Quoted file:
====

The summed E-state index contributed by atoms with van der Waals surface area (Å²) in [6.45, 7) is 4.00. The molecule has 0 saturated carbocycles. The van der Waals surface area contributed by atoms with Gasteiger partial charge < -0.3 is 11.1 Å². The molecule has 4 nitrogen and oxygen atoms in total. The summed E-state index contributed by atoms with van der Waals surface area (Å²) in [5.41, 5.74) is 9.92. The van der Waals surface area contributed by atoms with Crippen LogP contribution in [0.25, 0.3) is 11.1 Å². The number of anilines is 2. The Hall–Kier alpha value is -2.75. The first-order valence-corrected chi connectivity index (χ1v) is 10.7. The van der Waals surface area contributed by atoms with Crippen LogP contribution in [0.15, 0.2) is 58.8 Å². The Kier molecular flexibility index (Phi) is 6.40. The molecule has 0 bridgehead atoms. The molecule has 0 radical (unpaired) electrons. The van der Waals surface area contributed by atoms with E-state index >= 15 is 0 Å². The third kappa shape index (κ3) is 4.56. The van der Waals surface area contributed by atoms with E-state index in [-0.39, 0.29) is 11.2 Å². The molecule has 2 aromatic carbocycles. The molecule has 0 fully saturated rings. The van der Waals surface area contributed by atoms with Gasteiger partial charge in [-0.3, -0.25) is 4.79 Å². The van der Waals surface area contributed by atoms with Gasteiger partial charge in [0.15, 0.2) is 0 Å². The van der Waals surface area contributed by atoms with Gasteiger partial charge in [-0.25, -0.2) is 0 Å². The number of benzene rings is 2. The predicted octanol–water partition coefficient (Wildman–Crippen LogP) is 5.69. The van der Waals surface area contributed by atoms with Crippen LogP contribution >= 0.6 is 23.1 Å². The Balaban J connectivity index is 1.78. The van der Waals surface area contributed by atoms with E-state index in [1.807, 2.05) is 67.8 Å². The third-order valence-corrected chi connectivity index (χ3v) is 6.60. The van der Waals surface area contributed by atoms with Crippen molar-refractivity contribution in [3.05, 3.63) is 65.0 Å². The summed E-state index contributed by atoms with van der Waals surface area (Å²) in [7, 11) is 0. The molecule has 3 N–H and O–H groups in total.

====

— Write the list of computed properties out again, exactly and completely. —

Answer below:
The summed E-state index contributed by atoms with van der Waals surface area (Å²) in [6.45, 7) is 4.00. The molecule has 0 saturated carbocycles. The van der Waals surface area contributed by atoms with Gasteiger partial charge < -0.3 is 11.1 Å². The molecule has 4 nitrogen and oxygen atoms in total. The summed E-state index contributed by atoms with van der Waals surface area (Å²) in [5.41, 5.74) is 9.92. The van der Waals surface area contributed by atoms with Crippen LogP contribution in [0.25, 0.3) is 11.1 Å². The number of anilines is 2. The Hall–Kier alpha value is -2.75. The first-order valence-corrected chi connectivity index (χ1v) is 10.7. The van der Waals surface area contributed by atoms with Crippen LogP contribution in [0.15, 0.2) is 58.8 Å². The Kier molecular flexibility index (Phi) is 6.40. The molecule has 0 bridgehead atoms. The molecule has 0 radical (unpaired) electrons. The van der Waals surface area contributed by atoms with E-state index >= 15 is 0 Å². The third kappa shape index (κ3) is 4.56. The van der Waals surface area contributed by atoms with E-state index in [-0.39, 0.29) is 11.2 Å². The molecule has 2 aromatic carbocycles. The molecule has 0 fully saturated rings. The van der Waals surface area contributed by atoms with Gasteiger partial charge in [-0.3, -0.25) is 4.79 Å². The van der Waals surface area contributed by atoms with Gasteiger partial charge in [0.15, 0.2) is 0 Å². The van der Waals surface area contributed by atoms with Gasteiger partial charge in [-0.25, -0.2) is 0 Å². The number of benzene rings is 2. The predicted octanol–water partition coefficient (Wildman–Crippen LogP) is 5.69. The van der Waals surface area contributed by atoms with Crippen LogP contribution >= 0.6 is 23.1 Å². The Balaban J connectivity index is 1.78. The van der Waals surface area contributed by atoms with E-state index in [1.807, 2.05) is 67.8 Å². The third-order valence-corrected chi connectivity index (χ3v) is 6.60. The van der Waals surface area contributed by atoms with Crippen molar-refractivity contribution in [3.05, 3.63) is 65.0 Å². The summed E-state index contributed by atoms with van der Waals surface area (Å²) in [7, 11) is 0. The molecule has 3 N–H and O–H groups in total.